Like the magistrates who held the inquiry, the Gazette thought that part of the problem was the lack of a jail. “A wholesome dread of prompt punishment would deter them from committing [crimes].” The newspaper also argued that there were too many unlicensed “Tippling Houses” where men could obtain alcohol. Legal tavern keepers should form an association to stop illegal drinking establishments. This would be an “effectual means of suppressing these hordes of vice from whence so large a portion of these disorders proceed.”
The Gazette stiffened its resolve against the Shiners when in early March 1837 armed men went to the house of James Johnson who had been beaten in the January riot on the pretense of searching for a man. Shots were fired into the upstairs rooms. Fortunately, nobody was hurt. The Gazette fumed that it was “high time measures were adopted to check them.” Poor James Johnson was to suffer yet another attempt on this life a short time later. This time, his three assailants armed with guns and whips nearly succeeded. Ambushed on Sappers’ bridge that linked Upper Town to Lower Town, Johnson had to jump into deep snow to save himself. He was rescued by passersby, but suffered a fractured skull. Fortunately, he recovered.
Unlike in the past when the Shiners could act with impunity, the three men who committed the outrage were captured and taken to Perth to stand trial. Although Aylen broke them out of jail, they were subsequently recaptured in late 1837 and served three years with hard labour in a penitentiary for attempted murder.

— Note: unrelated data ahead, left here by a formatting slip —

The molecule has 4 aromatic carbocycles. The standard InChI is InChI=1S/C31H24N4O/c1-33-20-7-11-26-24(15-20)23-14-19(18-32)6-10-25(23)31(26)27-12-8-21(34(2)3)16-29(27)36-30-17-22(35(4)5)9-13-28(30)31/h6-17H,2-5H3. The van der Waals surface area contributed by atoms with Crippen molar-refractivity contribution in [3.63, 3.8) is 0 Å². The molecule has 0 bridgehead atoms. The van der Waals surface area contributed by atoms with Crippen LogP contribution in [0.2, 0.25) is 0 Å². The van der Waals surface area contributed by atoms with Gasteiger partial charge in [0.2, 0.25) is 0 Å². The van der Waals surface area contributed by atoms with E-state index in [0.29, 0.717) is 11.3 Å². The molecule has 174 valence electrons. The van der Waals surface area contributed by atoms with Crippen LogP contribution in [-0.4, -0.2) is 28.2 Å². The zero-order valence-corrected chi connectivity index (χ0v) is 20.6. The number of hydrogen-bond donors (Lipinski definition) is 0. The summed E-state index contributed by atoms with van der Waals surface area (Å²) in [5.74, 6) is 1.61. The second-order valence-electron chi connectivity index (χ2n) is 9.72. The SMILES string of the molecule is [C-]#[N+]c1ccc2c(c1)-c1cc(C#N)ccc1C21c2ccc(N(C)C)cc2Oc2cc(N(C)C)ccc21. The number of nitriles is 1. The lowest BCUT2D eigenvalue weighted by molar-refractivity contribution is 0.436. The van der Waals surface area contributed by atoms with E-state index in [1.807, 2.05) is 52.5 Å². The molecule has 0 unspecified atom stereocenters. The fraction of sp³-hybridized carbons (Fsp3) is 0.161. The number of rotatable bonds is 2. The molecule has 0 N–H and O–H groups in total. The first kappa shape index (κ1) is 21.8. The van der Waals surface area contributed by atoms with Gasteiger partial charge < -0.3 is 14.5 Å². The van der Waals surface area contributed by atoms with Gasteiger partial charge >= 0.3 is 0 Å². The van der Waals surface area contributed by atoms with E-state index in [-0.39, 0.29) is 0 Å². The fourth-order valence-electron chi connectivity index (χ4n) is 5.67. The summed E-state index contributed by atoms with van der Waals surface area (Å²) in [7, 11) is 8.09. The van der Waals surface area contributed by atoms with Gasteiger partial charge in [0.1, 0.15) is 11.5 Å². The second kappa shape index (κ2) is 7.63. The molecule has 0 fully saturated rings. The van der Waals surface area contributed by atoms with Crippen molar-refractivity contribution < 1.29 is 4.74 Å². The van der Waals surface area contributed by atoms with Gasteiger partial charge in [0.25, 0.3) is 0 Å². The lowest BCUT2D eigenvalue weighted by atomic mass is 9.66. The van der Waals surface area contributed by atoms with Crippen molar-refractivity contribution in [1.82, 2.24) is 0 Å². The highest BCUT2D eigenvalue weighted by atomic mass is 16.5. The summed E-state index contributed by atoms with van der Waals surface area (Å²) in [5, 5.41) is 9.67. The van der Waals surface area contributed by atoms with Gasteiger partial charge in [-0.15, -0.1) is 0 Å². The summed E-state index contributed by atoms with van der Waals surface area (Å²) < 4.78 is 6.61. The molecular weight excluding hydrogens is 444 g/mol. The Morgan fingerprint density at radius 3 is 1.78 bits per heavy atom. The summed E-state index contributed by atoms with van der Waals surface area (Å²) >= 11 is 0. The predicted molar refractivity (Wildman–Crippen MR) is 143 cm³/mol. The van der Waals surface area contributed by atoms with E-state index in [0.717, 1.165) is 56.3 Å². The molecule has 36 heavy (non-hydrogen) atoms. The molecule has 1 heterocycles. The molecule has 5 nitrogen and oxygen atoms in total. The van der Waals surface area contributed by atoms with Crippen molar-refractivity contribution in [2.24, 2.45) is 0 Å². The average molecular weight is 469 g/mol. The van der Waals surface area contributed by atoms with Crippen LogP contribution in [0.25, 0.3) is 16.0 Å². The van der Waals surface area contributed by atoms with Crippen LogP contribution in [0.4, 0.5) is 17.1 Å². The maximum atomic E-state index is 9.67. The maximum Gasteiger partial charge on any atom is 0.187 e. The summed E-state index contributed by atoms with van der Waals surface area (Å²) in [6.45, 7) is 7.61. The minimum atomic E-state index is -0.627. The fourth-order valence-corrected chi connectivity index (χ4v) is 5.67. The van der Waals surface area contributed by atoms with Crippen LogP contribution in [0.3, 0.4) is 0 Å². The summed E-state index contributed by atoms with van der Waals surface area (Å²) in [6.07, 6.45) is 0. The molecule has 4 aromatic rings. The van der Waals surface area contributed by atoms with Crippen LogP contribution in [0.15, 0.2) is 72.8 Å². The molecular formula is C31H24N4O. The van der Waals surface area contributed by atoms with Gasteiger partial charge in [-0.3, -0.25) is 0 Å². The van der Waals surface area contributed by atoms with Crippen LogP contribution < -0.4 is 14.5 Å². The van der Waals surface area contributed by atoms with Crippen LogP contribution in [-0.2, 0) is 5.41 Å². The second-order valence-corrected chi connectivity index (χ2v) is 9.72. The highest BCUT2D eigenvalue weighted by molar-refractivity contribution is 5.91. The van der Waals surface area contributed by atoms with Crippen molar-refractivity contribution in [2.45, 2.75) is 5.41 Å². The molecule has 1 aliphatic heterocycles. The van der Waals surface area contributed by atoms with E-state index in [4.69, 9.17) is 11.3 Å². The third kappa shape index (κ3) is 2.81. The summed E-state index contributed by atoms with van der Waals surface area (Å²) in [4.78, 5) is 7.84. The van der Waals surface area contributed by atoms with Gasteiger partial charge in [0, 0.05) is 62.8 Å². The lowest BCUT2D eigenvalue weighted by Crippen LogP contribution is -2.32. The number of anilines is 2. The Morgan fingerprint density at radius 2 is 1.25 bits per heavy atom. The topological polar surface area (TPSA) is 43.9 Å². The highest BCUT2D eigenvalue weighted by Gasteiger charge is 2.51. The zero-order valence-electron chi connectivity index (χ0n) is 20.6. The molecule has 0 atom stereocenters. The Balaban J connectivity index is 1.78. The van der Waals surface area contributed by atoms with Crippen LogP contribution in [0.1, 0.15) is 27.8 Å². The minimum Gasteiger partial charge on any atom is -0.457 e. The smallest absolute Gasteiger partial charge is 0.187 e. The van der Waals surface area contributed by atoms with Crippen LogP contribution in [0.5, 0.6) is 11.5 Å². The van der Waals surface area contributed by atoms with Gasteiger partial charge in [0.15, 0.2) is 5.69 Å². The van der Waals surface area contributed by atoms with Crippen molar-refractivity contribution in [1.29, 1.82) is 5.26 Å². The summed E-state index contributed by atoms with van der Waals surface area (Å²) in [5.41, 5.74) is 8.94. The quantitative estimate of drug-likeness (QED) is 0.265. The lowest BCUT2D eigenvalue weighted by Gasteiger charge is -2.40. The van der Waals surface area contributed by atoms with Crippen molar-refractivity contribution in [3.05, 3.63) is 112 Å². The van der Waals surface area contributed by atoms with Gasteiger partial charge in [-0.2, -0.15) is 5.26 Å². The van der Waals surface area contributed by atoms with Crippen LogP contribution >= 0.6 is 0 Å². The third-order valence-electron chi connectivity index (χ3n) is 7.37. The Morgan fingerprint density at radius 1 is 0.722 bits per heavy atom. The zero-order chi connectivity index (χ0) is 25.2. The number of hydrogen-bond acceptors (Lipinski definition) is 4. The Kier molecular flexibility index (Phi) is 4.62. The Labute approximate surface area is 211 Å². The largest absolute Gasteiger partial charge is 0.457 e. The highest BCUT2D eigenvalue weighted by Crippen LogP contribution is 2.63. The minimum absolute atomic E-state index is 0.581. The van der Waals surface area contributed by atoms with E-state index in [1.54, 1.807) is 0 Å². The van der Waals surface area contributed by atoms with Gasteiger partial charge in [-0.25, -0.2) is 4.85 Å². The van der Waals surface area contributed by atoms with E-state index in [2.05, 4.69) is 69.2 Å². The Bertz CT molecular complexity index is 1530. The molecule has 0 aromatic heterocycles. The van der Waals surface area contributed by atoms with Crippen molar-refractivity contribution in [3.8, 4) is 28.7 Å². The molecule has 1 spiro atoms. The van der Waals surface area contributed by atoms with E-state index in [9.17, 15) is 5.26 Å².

By this time, the age of the Shiners was fading. Bytown citizens were themselves becoming better organized and less likely to be cowed. Aylen, who had been charged with a number of offences over the years without any apparent consequence, either sold or rented out his properties on the Upper Canada side of the Ottawa River, and moved to Aylmer on the Lower Canada side. There, he continued in the lumber business. But in Aylmer, he apparently mellowed, becoming a respected member of the community. He even helped to build the area’s first church. He also became a member of the Hull Township Council in 1846, a Justice of the Peace (no joke) in 1848 and the superintendent of roads in the mid-1850s. He died peacefully in 1868.
The Shiners continued to commit acts of violence into the 1840s. But without Peter Aylen at the helm, they faded into history. Ottawa didn’t get a permanent police force until 1863. The Aylen family remained prominent in the Ottawa area. Five generations of Peter Aylen’s descendants have been lawyers, including H. Aldeous Aylen, Peter Aylen’s great grandson, who was appointed to the Supreme Court of Ontario in 1950. In the year 2000, the legal firm of Scott and Aylen, co-founded by the Aylen family almost fifty years earlier, merged with a number of other firms to create Borden Ladner Gervais LLP, now the largest and oldest law firm in Canada with roots going back almost 200 years.